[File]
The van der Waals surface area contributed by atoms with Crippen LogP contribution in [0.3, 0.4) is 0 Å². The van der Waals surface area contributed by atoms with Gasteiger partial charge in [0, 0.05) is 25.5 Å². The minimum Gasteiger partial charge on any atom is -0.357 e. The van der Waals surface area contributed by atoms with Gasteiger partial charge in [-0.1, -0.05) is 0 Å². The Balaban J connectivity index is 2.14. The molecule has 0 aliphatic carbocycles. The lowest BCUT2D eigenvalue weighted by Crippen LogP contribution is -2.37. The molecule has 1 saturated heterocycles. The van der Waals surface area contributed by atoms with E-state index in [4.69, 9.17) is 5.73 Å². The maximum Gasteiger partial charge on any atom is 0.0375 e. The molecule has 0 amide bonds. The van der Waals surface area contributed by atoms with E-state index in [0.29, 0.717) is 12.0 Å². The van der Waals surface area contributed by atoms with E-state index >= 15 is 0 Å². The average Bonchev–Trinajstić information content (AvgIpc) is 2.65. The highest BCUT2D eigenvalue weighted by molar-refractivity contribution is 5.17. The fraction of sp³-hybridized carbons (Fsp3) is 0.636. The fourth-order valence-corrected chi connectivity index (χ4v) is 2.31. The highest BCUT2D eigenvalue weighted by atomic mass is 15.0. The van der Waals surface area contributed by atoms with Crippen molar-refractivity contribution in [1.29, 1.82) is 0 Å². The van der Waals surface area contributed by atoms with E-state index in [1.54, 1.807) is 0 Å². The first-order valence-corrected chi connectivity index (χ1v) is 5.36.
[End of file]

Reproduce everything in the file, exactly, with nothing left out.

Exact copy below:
The van der Waals surface area contributed by atoms with Crippen LogP contribution in [0.3, 0.4) is 0 Å². The van der Waals surface area contributed by atoms with Gasteiger partial charge in [0, 0.05) is 25.5 Å². The minimum Gasteiger partial charge on any atom is -0.357 e. The van der Waals surface area contributed by atoms with Gasteiger partial charge in [-0.1, -0.05) is 0 Å². The Balaban J connectivity index is 2.14. The molecule has 0 aliphatic carbocycles. The lowest BCUT2D eigenvalue weighted by Crippen LogP contribution is -2.37. The molecule has 1 saturated heterocycles. The van der Waals surface area contributed by atoms with E-state index in [4.69, 9.17) is 5.73 Å². The maximum Gasteiger partial charge on any atom is 0.0375 e. The molecule has 0 amide bonds. The van der Waals surface area contributed by atoms with E-state index in [0.29, 0.717) is 12.0 Å². The van der Waals surface area contributed by atoms with E-state index >= 15 is 0 Å². The average Bonchev–Trinajstić information content (AvgIpc) is 2.65. The highest BCUT2D eigenvalue weighted by molar-refractivity contribution is 5.17. The fraction of sp³-hybridized carbons (Fsp3) is 0.636. The fourth-order valence-corrected chi connectivity index (χ4v) is 2.31. The highest BCUT2D eigenvalue weighted by atomic mass is 15.0. The van der Waals surface area contributed by atoms with Crippen molar-refractivity contribution in [1.29, 1.82) is 0 Å². The van der Waals surface area contributed by atoms with E-state index in [1.54, 1.807) is 0 Å². The first-order valence-corrected chi connectivity index (χ1v) is 5.36.